Health Care in the United States - a Comprehensive Research Paper

Topics: Health care, Universal health care, Health insurance Pages: 7 (2763 words) Published: August 9, 2013
Health Care – A Comprehensive Research Paper
Marcia Staub
SOC 320 – Public Policy and Social Services
Instructor Denise Orpustan-Love
July 28, 2013
The debate over health care in the United States and the public policies surrounding it has been ongoing for many years. Policy actors, legislators and lobbyists have been working to see that their policy agendas are implemented, and unfortunately, many of these agendas are incongruous with each other. One could say that this is exampled by the fact that the United States leads the world in medical research and medical personnel staffing but, per Theodoulou & Kofinis (2012), “the United States also possesses the highest health-care costs, the largest health-care expenditure of any industrialized nation, and a large number of individuals who fear the financial consequences of illness” (11, Sum.). This paper will focus primarily on the newly implemented Patient Protection and Affordable Care Act, the fiscal and health problems that America has faced over the years that resulted in this legislation, and the policy issues that lobbyists and legislators currently battle over in regards to pharmaceuticals and public vs. privatized health insurance, all of which impede the effective implementation of the Patient Protection and Affordable Care Act. Both the scope and the nature of our health care crisis required that public policy be enacted regarding health care in the United States. Not only do Americans shoulder the highest health care costs in the world but, per Theodoulou & Kofinis, “the United States had the highest prescription drug use, prices, and spending, as well as the highest rates of diagnostic imaging and cost (Squires, 2011), (11.3). Public policy needed to change as, regardless of the billions of dollars being spent on health care in the United States, The life span of the average United States citizen was decreasing due to diseases such as cancer, heart disease, obesity, and diabetes (many of which are preventable) with our socio-economically challenged population suffering disproportionately. Per Hoffman (2012), “Of the 10 states with the highest obesity rates, 9 rank among our nation’s poorest.” Clearly the system was broken systematically, financially and functionally. This health care crisis has led our government to enact the first comprehensive public health care policy to serve the entire population: The Patient Protection and Affordable Care Act. The Patient Protection and Affordable Care Act (PPACA) was signed into law on March 23, 2010 amidst public and political awareness that the health care system in the United States was in need of radical policy change. It is not, however, without its critics. Many private insurance companies lobbied against PPACA, arguing that patient care would ultimately suffer, especially where long-term care was concerned as, per Theodoulou & Kofinis, “As the number of Americans with age-related illnesses increases, so does the need for full-time caregivers and infrastructures to support them” (11.2). PPACA proponents argue that it facilitates better long-term care “by offering states timely new options and enhanced federal funding to create a care system that meets the diverse needs and preferences of people with disabilities and that also recognizes the role of family caregivers” (Reinhard, et. al, 2011, abst.). Pharmaceutical companies also lobbied against PPACA, clearly aware that the new policy regarding generics and price setting would gouge into their profits. Much of the private sector believes that “Further governmental regulation and taxation seems to only stifle future growth and innovation” (Reardon, 2010). Irrespective of rhetoric on either side, it will take years before we know how PPACA affects not only pharmaceuticals but also the overall costs of comprehensive health care. One of the strongest arguments regarding the lack of evolution in health care is this: With improved pharmaceuticals,...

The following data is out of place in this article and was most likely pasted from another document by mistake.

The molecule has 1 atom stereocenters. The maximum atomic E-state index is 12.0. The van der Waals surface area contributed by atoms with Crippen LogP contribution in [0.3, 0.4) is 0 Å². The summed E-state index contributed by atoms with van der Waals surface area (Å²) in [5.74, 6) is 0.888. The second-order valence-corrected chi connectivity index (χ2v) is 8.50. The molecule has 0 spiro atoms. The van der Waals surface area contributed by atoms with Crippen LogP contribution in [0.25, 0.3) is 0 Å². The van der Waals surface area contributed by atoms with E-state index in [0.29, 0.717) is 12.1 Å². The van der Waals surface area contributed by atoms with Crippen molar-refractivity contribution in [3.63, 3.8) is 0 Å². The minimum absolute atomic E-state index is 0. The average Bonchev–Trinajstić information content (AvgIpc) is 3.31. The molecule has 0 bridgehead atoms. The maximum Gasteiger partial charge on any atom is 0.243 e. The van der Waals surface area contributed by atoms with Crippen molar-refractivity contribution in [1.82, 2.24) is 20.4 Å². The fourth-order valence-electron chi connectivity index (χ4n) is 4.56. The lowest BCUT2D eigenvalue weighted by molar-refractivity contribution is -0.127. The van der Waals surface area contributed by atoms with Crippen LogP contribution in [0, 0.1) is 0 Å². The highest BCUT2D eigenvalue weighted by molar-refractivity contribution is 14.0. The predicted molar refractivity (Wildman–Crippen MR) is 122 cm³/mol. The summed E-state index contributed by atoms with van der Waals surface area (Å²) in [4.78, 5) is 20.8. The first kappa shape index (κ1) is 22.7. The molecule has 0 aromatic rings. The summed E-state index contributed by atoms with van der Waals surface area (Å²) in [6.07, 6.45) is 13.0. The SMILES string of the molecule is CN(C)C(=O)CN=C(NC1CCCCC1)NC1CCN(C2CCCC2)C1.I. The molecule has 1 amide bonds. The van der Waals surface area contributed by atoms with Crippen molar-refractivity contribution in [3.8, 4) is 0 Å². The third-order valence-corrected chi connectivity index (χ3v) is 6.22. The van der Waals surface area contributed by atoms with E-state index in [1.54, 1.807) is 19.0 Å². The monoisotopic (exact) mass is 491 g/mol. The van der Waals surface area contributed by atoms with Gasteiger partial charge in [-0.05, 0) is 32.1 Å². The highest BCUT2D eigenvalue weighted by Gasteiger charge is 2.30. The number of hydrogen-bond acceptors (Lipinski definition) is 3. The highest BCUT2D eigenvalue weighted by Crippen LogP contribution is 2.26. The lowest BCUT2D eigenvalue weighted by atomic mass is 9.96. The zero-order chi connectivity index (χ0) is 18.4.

References: Cringely, R. (2012), I Blame Ronald Reagan, BetaNews, Retrieved from
Hoffman, J
Patient Protection and Affordable Care Act, Wikipedia (2013), Retrieved from
Peters, John C
Reardon, S. (2010), The United States Pharmaceutical Industry – Paying More Than Its Fair Share, Independent Commercial Compliance, Retrieved from
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